Monday 11th May
Good morning Year 1 You all look like you had super celebration weekends!
Please try to follow this ling for an assembly like we would do in school before you start your work today
I hope you are ready to work again after PE with Joe Wicks today.
Firstly there are now 10 chicks well and
truly alive and chirping in Mr Clough's shed!
I have a couple of videos to put on the school video page which can be found under the access to the school Blog on the website. My phone won't allow me to do it at the moment but I shall keep trying.
It's Phonics today.You will be looking at the sounds 'zh' 'ph' and 'wh'. A little tricky but I know you will succeed. Listen to the instructions on Education City carefully and complete the tasks please. They are similar tasks to those you have done before so you will find it straightforward. Be careful with the reading. The title is Monday May 11th.
Then you are going to play with socks for maths!
You'd better get hunting in your sock drawer so you can complete the games with your grown ups. Good luck and count carefully.
This activity will help your child understand the idea of multiplication.
Important words and phrases:
There are … groups. Each group has …
… twos equal …
twos, threes, fours, fives, sixes, sevens, eights, nines
… groups of … equals …
… times … equals …
You will need:
10 pairs of socks
What to do:
Work with your child to make 3 pairs of socks.
Ask: "How many groups of socks are there?” (3)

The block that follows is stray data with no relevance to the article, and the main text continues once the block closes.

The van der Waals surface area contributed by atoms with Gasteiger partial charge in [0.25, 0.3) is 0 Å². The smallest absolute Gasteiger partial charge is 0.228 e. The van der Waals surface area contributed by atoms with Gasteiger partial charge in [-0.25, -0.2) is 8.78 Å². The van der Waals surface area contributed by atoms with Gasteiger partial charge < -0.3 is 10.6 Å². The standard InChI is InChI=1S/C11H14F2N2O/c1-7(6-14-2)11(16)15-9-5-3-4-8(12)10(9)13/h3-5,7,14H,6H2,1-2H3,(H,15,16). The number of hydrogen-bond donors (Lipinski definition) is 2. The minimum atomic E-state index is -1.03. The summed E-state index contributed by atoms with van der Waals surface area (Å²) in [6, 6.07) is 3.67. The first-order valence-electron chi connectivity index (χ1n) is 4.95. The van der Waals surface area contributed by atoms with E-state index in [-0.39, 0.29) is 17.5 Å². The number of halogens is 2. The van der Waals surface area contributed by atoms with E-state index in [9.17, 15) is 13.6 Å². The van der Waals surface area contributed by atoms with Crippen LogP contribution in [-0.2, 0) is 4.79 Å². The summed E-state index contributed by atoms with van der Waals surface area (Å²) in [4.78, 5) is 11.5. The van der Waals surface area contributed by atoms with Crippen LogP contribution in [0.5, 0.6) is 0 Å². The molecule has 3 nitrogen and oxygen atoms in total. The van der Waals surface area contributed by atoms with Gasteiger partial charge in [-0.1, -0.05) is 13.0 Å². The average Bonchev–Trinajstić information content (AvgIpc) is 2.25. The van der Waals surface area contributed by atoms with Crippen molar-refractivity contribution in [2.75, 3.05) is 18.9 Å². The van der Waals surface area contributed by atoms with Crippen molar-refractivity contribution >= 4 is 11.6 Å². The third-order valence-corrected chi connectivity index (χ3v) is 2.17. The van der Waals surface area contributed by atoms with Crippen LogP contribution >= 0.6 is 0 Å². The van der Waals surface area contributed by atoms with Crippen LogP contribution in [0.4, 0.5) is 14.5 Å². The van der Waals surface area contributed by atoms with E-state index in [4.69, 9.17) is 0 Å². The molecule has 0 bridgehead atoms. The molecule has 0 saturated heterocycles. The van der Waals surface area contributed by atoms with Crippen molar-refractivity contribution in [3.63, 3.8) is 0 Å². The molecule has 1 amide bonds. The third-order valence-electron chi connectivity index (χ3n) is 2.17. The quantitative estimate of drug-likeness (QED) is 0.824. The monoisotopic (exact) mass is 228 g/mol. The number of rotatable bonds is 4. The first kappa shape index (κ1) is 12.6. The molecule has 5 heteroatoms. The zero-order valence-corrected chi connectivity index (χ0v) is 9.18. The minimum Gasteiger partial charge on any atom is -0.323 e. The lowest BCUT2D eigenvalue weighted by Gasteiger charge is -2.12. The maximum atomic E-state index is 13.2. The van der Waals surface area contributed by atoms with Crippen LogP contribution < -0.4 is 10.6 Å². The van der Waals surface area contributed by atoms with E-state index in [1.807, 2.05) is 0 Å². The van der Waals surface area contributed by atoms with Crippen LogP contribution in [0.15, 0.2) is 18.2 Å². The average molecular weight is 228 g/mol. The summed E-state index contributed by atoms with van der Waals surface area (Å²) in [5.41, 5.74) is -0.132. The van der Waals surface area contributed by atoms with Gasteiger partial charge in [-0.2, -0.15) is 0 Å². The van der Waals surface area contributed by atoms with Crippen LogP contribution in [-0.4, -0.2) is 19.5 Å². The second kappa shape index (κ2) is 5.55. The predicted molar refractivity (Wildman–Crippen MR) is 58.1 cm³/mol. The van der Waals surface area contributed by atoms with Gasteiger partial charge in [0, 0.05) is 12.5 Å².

“How many socks are there in each group?” (2)
Ask: “How many socks are there altogether?”
Encourage your child to add together the number in each group: 2 + 2 + 2 = 6.
Point out that we add 2 three times.
Talk about how this is the same as 3 twos = 6 or 3 groups of 2 = 6.
Say the multiplication sentence together: “3 times 2 equals 6.”
Repeat for other numbers of pairs of socks.
Next make, for example, 4 groups of socks, but vary the number of socks in each group (for example, make a group of 3 socks, a group of 4 socks and 2 groups of 2 socks).
Encourage your child to see that in this case we can’t add the same number each time, so 4 × 2, for example, does not match the groups.
Guide your child to see that for multiplication, there should be the same number of items in each group.
Now make other groups of equal size, for example 4 groups of 3 socks. (You could say these are for aliens with 3 feet, so they have to keep their socks in groups of 3.)
Ask: “How many groups of socks are there?
How many socks are there in each group?
How many socks are there altogether?”
You can help your child by asking them to work out the total number of socks by adding: 3 + 3 + 3 + 3 = 12.
Repeat the activity for other numbers of groups and groups of different sizes.
3 groups of 5 socks, 5 groups of 4 socks, 2 groups of 8 socks.
Use everyday opportunities where there are equal groups to make up ‘multiplication stories’ with your child.
“There are 5 pairs of gloves/shoes/boots. There are 2 in each pair. There are 10 gloves/shoes/boots altogether.”
“There are 4 groups of coins. There are 5 coins in each group. There are 20 coins altogether.”
“There are 3 packs of yoghurts. There are 4 yoghurts in each pack. There are 12 yoghurts altogether
Finally today I have another Scavenger hunt for you. Today's Hunt is an Inventor Scavenger hunt! When you have found everything I want you to write a sentence about at least five of the items telling me where in your house you found them. I would like good directional language please
I found a tube in the kitchen, behind the bin, next to the washing powder inside the recycling box because it was the tube from the inside of our last kitchen roll.
Good luck finding everything and with your directional sentences. Here is the Hunt
Well Year 1
I await your work for today!
Get counting socks and hunting!
Love Mrs Clough